SAN MARCOS, TEXAS — The dramatic rise in the price of natural gas is causing Southwest Texas State University to adjust its thermostats. A newly approved university policy requires that thermostats be set at 68-70 degrees during the heating season and 74-76 degrees during the cooling season.
The university generates approximately half of the electricity consumed on campus, and the engine that turns its generator is fueled by natural gas. The electricity the university purchases from off-campus sources reflects the rising natural gas prices in a fuel adjustment charge. The cost of gas in February 2001 is more than double last year’s price.
“Last year the university spent $3.2 million for natural gas. This year we project spending more than $5 million,” said Pat Fogarty, assistant vice president for facilities.
Implementing the new policy will require the cooperation of students, faculty and staff. While some buildings on campus can be centrally controlled by the university’s energy management computer system, there are many zones within buildings that are controlled by the building occupant using a thermostat. The Facilities Department will begin adjusting the temperatures in the next few days, and occupants who have locally controlled thermostats are being asked to make thermostat adjustments immediately.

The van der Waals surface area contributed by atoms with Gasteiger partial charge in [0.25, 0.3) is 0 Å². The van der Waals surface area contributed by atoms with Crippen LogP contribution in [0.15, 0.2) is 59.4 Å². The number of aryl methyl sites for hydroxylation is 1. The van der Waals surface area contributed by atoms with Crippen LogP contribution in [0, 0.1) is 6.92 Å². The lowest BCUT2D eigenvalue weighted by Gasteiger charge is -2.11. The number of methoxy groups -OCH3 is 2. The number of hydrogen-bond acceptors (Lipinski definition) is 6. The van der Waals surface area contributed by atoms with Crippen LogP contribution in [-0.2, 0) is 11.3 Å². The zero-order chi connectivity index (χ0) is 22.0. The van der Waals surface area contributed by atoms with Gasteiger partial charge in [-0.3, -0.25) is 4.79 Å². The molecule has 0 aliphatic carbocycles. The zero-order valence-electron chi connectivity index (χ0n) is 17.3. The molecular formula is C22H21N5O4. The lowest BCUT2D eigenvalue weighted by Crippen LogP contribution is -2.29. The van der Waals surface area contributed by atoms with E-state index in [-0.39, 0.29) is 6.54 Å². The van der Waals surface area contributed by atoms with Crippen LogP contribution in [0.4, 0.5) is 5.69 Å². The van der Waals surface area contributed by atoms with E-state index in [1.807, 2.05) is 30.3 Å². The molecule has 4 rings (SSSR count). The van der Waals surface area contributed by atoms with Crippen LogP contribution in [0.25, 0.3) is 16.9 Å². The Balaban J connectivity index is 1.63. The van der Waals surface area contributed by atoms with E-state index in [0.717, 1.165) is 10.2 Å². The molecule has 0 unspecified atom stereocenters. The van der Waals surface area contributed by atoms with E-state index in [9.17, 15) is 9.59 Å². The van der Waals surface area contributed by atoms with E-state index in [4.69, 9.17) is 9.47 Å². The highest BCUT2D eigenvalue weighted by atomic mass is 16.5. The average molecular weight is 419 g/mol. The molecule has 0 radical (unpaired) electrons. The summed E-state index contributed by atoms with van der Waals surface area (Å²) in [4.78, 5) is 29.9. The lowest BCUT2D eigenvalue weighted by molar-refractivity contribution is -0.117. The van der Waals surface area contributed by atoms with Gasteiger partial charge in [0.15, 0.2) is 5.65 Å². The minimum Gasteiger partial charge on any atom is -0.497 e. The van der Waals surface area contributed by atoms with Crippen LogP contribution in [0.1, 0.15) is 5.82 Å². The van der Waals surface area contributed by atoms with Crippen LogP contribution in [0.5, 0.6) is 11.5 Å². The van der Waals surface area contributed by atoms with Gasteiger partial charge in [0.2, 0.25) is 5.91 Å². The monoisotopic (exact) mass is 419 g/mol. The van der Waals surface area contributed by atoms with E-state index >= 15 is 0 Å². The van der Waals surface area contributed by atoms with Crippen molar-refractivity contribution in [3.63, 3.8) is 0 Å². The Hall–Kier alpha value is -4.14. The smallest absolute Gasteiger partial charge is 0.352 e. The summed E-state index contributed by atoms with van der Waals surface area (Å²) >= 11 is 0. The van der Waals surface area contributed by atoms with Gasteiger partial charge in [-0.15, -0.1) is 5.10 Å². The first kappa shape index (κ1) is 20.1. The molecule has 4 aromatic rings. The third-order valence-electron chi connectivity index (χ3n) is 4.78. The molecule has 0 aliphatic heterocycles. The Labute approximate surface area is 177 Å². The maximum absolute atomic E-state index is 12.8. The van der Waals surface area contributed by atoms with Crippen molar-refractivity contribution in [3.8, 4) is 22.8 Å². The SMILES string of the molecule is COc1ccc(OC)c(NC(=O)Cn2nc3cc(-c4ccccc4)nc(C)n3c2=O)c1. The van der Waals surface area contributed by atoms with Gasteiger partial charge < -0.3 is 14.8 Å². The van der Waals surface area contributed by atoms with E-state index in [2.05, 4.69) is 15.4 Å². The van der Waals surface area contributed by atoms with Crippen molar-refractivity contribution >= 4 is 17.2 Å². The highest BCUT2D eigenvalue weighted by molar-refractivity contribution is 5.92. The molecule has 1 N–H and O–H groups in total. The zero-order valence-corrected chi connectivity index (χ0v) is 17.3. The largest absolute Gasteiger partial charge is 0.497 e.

“Building occupants who have been accustomed to temperatures outside of these approved ranges may need to modify their habits to ensure comfort. Long-sleeve shirts or a sweater may be needed in the winter, and light attire may be needed in the summer to remain comfortable,” said Fogarty.
Special circumstances may dictate varying from the approved temperature range, particularly in buildings that have humidity problems. Occupants experiencing discomfort are asked to call the Facilities Department at 245-2148 or e-mail firstname.lastname@example.org.
“Saving energy saves money, helps keep tuition and fee increases in check and allows more money to be spent on academic programs and less money on operating our physical plant,” said Fogarty.
The new policy was recommended by SWT’s recently established Energy Conservation Committee and approved by the President’s Cabinet.